Author(s): Moorcroft KE, Marshall JL, McCormick FM, Moorcroft KE, Marshall JL, McCormick FM, Moorcroft KE, Marshall JL, McCormick FM, Moorcroft KE, Marshall JL, McCormick FM
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Abstract Determining early-life risk factors for obesity in later life is essential in order to effectively target preventative interventions to reduce obesity. The aim of this systematic review was to investigate current evidence to determine whether the timing of introducing solid foods is associated with obesity in infancy and childhood. Relevant randomized and observational studies from developed countries were identified by searching the following six bio-medical databases (Medline, Embase, British Nursing Index, CINAHL, Maternity and Infant Care, and PsycINFO) and hand-searching reference lists. Studies of pre-term or low birthweight infants were excluded. Twenty-four studies met the inclusion criteria for the systematic review. Data from over 34,000 participants were available for interpretative analysis. No clear association between the age of introduction of solid foods and obesity was found. It is likely that a whole family approach to obesity prevention will be most effective and health professionals should continue to promote healthy infant feeding in line with national recommendations. © 2010 Blackwell Publishing Ltd.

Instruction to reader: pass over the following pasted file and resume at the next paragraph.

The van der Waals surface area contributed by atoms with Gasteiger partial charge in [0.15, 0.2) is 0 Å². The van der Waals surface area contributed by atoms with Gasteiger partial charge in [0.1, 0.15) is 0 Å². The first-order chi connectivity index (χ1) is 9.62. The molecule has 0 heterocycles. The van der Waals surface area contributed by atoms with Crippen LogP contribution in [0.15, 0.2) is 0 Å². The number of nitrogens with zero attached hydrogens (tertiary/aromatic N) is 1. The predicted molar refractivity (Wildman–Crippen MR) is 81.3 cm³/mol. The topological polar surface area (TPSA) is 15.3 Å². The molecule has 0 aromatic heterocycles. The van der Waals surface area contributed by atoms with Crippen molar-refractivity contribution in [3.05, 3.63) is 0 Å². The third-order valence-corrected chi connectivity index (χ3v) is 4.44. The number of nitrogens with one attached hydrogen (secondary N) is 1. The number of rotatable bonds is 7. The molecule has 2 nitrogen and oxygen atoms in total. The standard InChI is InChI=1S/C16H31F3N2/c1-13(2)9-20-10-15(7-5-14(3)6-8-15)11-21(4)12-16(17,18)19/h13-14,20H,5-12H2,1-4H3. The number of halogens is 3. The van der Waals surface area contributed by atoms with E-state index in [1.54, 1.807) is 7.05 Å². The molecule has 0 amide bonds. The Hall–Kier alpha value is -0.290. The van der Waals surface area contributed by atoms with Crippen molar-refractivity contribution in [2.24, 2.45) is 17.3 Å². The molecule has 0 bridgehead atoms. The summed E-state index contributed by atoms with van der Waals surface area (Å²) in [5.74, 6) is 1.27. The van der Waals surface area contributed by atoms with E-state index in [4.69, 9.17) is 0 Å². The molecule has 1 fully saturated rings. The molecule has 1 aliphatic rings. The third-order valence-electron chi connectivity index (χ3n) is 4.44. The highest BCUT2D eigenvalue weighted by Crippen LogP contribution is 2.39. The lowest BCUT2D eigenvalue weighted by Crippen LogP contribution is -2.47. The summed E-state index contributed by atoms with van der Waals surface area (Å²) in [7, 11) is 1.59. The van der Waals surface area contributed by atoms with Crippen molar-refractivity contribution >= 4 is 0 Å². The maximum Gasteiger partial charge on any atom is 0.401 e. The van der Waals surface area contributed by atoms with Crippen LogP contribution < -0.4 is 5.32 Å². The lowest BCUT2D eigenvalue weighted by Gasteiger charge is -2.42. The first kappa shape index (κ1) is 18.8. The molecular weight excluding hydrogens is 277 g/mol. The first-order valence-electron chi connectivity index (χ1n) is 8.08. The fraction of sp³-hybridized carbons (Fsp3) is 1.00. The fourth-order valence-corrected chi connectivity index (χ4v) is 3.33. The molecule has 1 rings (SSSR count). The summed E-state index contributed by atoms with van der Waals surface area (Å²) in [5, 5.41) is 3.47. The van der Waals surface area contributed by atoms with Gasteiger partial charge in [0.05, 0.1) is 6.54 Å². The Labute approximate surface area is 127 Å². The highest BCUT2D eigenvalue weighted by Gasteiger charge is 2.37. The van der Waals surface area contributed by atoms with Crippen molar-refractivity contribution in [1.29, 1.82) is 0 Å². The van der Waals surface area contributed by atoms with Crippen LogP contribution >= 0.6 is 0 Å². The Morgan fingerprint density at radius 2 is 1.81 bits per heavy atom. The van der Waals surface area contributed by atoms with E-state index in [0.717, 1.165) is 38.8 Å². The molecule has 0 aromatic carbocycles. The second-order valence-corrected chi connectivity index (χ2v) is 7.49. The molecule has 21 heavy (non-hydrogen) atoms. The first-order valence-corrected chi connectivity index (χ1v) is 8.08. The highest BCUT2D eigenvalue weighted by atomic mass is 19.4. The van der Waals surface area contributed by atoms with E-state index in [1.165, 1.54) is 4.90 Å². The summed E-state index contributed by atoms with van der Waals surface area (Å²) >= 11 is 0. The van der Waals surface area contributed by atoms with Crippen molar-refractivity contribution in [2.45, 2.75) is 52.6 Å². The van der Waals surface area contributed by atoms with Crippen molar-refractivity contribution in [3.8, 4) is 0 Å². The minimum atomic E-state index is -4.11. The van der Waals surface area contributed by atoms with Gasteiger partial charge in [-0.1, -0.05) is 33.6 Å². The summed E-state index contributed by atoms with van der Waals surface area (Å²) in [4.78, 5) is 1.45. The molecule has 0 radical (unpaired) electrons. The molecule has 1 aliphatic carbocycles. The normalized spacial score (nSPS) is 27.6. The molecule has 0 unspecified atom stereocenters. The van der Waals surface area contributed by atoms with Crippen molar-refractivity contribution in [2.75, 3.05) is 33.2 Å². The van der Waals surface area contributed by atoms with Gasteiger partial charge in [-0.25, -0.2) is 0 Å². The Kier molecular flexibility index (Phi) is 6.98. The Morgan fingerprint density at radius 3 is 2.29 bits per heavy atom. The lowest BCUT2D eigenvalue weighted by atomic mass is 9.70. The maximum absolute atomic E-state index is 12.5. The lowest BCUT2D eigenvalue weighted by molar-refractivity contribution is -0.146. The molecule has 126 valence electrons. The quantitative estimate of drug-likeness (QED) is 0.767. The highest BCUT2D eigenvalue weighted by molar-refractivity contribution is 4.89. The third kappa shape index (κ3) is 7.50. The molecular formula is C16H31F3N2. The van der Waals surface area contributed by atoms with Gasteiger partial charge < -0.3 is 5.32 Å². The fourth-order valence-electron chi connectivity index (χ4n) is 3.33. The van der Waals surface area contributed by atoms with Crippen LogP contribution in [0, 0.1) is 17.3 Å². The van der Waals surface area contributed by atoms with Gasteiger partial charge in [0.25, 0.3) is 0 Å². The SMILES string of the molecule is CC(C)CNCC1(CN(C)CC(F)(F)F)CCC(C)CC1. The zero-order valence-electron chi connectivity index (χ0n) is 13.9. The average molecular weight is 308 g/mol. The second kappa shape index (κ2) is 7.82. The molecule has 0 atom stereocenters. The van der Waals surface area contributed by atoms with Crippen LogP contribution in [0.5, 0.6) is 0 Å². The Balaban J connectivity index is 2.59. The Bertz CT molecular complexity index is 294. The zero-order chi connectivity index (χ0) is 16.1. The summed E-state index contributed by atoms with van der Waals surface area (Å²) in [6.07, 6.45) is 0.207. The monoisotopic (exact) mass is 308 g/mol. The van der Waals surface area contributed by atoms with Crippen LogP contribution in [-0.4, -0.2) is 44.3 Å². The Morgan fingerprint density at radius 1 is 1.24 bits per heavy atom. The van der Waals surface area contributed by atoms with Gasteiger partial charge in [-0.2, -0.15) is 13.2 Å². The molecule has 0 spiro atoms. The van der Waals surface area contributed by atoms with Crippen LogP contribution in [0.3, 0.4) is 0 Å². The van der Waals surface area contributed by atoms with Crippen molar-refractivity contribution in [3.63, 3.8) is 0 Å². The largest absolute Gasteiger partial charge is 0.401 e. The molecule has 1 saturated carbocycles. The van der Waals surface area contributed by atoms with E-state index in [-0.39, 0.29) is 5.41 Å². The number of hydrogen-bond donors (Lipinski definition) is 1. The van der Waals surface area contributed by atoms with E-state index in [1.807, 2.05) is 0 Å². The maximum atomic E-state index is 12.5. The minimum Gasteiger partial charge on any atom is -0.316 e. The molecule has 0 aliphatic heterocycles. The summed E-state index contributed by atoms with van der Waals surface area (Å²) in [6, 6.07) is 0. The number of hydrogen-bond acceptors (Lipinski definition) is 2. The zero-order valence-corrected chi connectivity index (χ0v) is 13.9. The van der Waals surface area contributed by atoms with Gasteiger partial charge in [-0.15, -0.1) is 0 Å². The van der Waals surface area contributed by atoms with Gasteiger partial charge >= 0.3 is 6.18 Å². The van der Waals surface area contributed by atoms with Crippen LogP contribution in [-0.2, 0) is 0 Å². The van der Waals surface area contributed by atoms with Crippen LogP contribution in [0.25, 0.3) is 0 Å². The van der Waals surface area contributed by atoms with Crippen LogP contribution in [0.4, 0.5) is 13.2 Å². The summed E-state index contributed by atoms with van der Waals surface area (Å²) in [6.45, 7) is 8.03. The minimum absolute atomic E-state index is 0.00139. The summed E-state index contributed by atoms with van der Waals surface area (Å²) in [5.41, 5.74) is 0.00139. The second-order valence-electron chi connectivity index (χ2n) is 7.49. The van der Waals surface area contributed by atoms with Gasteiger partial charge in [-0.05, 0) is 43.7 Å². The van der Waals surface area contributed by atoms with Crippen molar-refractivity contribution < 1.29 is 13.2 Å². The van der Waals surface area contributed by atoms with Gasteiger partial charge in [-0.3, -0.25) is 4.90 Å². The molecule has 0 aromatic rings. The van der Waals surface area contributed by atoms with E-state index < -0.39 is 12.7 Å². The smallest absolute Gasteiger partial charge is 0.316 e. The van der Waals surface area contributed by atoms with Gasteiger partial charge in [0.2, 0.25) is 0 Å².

This article was published in Matern Child Nutr
and referenced in Journal of Nutritional Disorders & Therapy